While I'm kind of happy that Final Fantasy Type-0 is getting a Western release, I'm kind of surprised that Squenix didn't just translate the PSP version and make it available for the PS Vita. I mean, if they really wanted to, they could've just asked the fan translation community for help - it's no secret that there already exists an English translation for the game anyways. Besides, Type-0 was after all built for portable play anyways...Edited September 2014 by himuradrew
    Sign in to Reply
  • Avatar for himuradrew #3 himuradrew 4 years ago
    Oh and Square really needs to bring 3DS version of DQ7 to the US. That game is a classic.

    And as an addendum, I wonder if Sega would listen to the fans and bring over Valkyria Chronicles 3 in English. ;)
    Sign in to Reply
  • Avatar for hal9k #4 hal9k 4 years ago
    Despite the problems with DQ sales in the US, I've always been surprised that DQ10 wasn't localized for WiiU. I think the biggest problem with that system was how sparse releases were for it in its first year on the market, and bringing DQ10 over really could've made a difference - it would've been pretty unique and gotten a lot of attention.
    Sign in to Reply
  • Avatar for cldmstrsn #5 cldmstrsn 4 years ago
    Oh man don't even mention Dragon Quest VII. I have been wanting that game for so long. I've been trying not to think about it in case it ever makes it here.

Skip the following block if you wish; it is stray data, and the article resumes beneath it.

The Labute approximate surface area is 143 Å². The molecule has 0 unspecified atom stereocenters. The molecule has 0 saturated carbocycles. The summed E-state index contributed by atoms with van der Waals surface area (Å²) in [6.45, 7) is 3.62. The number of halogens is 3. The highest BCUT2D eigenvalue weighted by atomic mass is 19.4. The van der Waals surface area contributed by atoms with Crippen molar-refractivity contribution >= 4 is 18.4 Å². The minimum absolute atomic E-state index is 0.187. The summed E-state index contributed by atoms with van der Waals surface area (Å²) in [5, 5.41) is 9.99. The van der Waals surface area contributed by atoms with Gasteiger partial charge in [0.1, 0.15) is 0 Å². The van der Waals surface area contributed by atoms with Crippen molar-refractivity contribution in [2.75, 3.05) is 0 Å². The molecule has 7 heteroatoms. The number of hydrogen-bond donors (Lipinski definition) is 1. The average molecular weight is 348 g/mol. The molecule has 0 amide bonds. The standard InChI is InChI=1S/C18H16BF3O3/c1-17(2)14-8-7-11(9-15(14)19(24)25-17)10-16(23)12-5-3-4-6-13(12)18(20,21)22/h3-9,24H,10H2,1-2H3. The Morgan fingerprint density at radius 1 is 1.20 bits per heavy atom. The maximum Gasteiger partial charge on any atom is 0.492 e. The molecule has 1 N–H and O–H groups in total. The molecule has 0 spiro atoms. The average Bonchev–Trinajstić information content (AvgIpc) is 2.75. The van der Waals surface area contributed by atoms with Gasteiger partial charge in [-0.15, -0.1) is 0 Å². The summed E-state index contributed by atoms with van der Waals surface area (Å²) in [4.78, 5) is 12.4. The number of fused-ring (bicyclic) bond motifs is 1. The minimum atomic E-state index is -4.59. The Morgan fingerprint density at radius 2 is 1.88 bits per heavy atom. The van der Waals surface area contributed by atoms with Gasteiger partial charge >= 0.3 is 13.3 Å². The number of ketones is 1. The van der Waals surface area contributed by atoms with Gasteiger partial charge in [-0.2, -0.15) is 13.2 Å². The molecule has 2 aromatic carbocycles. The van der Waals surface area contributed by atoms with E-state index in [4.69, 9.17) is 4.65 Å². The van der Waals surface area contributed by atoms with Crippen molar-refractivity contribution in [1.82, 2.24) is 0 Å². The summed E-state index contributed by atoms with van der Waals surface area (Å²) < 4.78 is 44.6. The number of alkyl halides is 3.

Sign in to Reply
  • Avatar for SargeSmash #6 SargeSmash 4 years ago
    I dare not get my hopes up on Dragon Quest VII. I'd really love to play a remade version of it.

    I still remember buying the game back in the day, after the long, long hiatus the series took here in the States. I was stoked. Of course, after that intro, I thought I'd been ripped off, but as the game got going, it became an instant classic in my mind. There's something addicting about the smaller, contained quests that lead to reviving the world one piece at a time. It worked for Soul Blazer and Terranigma, and it works here, too.
    Sign in to Reply
  • Avatar for SargeSmash #7 SargeSmash 4 years ago
    @andrewjameschua87 : That would be good. Of course, if you're willing, there is a fan translation out there for it now.
    Sign in to Reply
  • Avatar for Stealth20k #8 Stealth20k 4 years ago
    I email Square every week.
    Sign in to Reply
  • Avatar for sdhero #9 sdhero 4 years ago
    I bought the original PSX version of "Dragon Warrior VII" when it was released here in 2001, and I have a lot of fond memories of the game. It has some truly great gameplay, and it's probably the best version of the DQ class system. It has this Shepherd class with numerous useful abilities, including a "Call Sheep" command that either results in massive damage to the enemies from stampeding sheep, or nothing at all if they don't decide to come. It's that sort of goofy brilliance that I've always thought is in some ways the cornerstone of DQ's aesthetic. Obviously I would love to see the 3DS version of DQ VII released here, hope SE finds a way to make it happen.